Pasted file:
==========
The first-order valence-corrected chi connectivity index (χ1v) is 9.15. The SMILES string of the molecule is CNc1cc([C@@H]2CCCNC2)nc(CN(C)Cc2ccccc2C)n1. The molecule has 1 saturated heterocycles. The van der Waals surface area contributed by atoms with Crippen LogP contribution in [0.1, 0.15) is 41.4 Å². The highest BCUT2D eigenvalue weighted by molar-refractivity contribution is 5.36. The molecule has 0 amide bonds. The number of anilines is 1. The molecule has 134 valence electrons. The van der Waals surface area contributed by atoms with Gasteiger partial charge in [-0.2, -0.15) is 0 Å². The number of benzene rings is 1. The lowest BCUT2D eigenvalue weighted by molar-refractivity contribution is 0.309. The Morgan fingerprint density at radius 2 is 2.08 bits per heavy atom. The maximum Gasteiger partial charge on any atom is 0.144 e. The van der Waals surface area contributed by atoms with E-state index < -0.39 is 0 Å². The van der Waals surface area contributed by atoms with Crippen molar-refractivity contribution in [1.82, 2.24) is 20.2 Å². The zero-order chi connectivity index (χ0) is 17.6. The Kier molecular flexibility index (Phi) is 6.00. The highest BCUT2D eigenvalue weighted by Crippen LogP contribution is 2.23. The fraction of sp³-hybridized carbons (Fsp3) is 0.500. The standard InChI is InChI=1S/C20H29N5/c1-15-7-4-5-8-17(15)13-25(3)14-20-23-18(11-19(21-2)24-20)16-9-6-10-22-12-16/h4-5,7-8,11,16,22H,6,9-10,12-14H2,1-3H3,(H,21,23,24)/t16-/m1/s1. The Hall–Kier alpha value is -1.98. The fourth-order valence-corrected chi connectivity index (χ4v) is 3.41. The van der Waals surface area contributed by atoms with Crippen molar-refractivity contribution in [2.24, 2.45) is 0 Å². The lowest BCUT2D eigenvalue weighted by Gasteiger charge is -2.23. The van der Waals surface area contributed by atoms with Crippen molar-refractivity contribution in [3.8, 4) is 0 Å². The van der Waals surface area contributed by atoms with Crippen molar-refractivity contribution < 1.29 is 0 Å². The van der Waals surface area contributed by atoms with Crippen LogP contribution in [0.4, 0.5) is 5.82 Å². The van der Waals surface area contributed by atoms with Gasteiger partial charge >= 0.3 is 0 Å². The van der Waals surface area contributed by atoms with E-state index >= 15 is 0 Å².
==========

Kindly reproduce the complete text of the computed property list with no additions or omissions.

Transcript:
The first-order valence-corrected chi connectivity index (χ1v) is 9.15. The SMILES string of the molecule is CNc1cc([C@@H]2CCCNC2)nc(CN(C)Cc2ccccc2C)n1. The molecule has 1 saturated heterocycles. The van der Waals surface area contributed by atoms with Crippen LogP contribution in [0.1, 0.15) is 41.4 Å². The highest BCUT2D eigenvalue weighted by molar-refractivity contribution is 5.36. The molecule has 0 amide bonds. The number of anilines is 1. The molecule has 134 valence electrons. The van der Waals surface area contributed by atoms with Gasteiger partial charge in [-0.2, -0.15) is 0 Å². The number of benzene rings is 1. The lowest BCUT2D eigenvalue weighted by molar-refractivity contribution is 0.309. The Morgan fingerprint density at radius 2 is 2.08 bits per heavy atom. The maximum Gasteiger partial charge on any atom is 0.144 e. The van der Waals surface area contributed by atoms with E-state index < -0.39 is 0 Å². The van der Waals surface area contributed by atoms with Crippen molar-refractivity contribution in [1.82, 2.24) is 20.2 Å². The zero-order chi connectivity index (χ0) is 17.6. The Kier molecular flexibility index (Phi) is 6.00. The highest BCUT2D eigenvalue weighted by Crippen LogP contribution is 2.23. The fraction of sp³-hybridized carbons (Fsp3) is 0.500. The standard InChI is InChI=1S/C20H29N5/c1-15-7-4-5-8-17(15)13-25(3)14-20-23-18(11-19(21-2)24-20)16-9-6-10-22-12-16/h4-5,7-8,11,16,22H,6,9-10,12-14H2,1-3H3,(H,21,23,24)/t16-/m1/s1. The Hall–Kier alpha value is -1.98. The fourth-order valence-corrected chi connectivity index (χ4v) is 3.41. The van der Waals surface area contributed by atoms with Crippen molar-refractivity contribution in [2.24, 2.45) is 0 Å². The lowest BCUT2D eigenvalue weighted by Gasteiger charge is -2.23. The van der Waals surface area contributed by atoms with Crippen molar-refractivity contribution in [3.8, 4) is 0 Å². The van der Waals surface area contributed by atoms with Crippen molar-refractivity contribution < 1.29 is 0 Å². The van der Waals surface area contributed by atoms with Crippen LogP contribution in [0.4, 0.5) is 5.82 Å². The van der Waals surface area contributed by atoms with Gasteiger partial charge >= 0.3 is 0 Å². The van der Waals surface area contributed by atoms with E-state index >= 15 is 0 Å².